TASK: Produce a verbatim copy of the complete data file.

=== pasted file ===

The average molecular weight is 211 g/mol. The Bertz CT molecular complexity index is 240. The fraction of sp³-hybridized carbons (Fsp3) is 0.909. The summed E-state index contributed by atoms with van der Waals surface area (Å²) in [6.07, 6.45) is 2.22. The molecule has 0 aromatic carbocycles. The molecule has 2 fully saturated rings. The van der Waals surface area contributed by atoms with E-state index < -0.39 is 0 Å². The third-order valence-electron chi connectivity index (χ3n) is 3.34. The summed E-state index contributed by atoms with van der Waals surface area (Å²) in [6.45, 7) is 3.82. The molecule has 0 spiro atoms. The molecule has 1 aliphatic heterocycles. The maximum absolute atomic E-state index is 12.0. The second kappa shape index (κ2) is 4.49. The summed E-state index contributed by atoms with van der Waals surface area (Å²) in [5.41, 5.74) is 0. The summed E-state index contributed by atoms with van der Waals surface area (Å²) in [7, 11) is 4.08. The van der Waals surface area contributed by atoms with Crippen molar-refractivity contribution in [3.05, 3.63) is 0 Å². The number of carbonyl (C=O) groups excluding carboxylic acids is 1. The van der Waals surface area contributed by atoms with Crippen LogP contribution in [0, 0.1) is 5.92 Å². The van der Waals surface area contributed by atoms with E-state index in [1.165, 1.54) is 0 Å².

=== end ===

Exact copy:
The average molecular weight is 211 g/mol. The Bertz CT molecular complexity index is 240. The fraction of sp³-hybridized carbons (Fsp3) is 0.909. The summed E-state index contributed by atoms with van der Waals surface area (Å²) in [6.07, 6.45) is 2.22. The molecule has 0 aromatic carbocycles. The molecule has 2 fully saturated rings. The van der Waals surface area contributed by atoms with E-state index < -0.39 is 0 Å². The third-order valence-electron chi connectivity index (χ3n) is 3.34. The summed E-state index contributed by atoms with van der Waals surface area (Å²) in [6.45, 7) is 3.82. The molecule has 0 spiro atoms. The molecule has 1 aliphatic heterocycles. The maximum absolute atomic E-state index is 12.0. The second kappa shape index (κ2) is 4.49. The summed E-state index contributed by atoms with van der Waals surface area (Å²) in [5.41, 5.74) is 0. The summed E-state index contributed by atoms with van der Waals surface area (Å²) in [7, 11) is 4.08. The van der Waals surface area contributed by atoms with Crippen molar-refractivity contribution in [3.05, 3.63) is 0 Å². The number of carbonyl (C=O) groups excluding carboxylic acids is 1. The van der Waals surface area contributed by atoms with Crippen LogP contribution in [0, 0.1) is 5.92 Å². The van der Waals surface area contributed by atoms with E-state index in [1.165, 1.54) is 0 Å².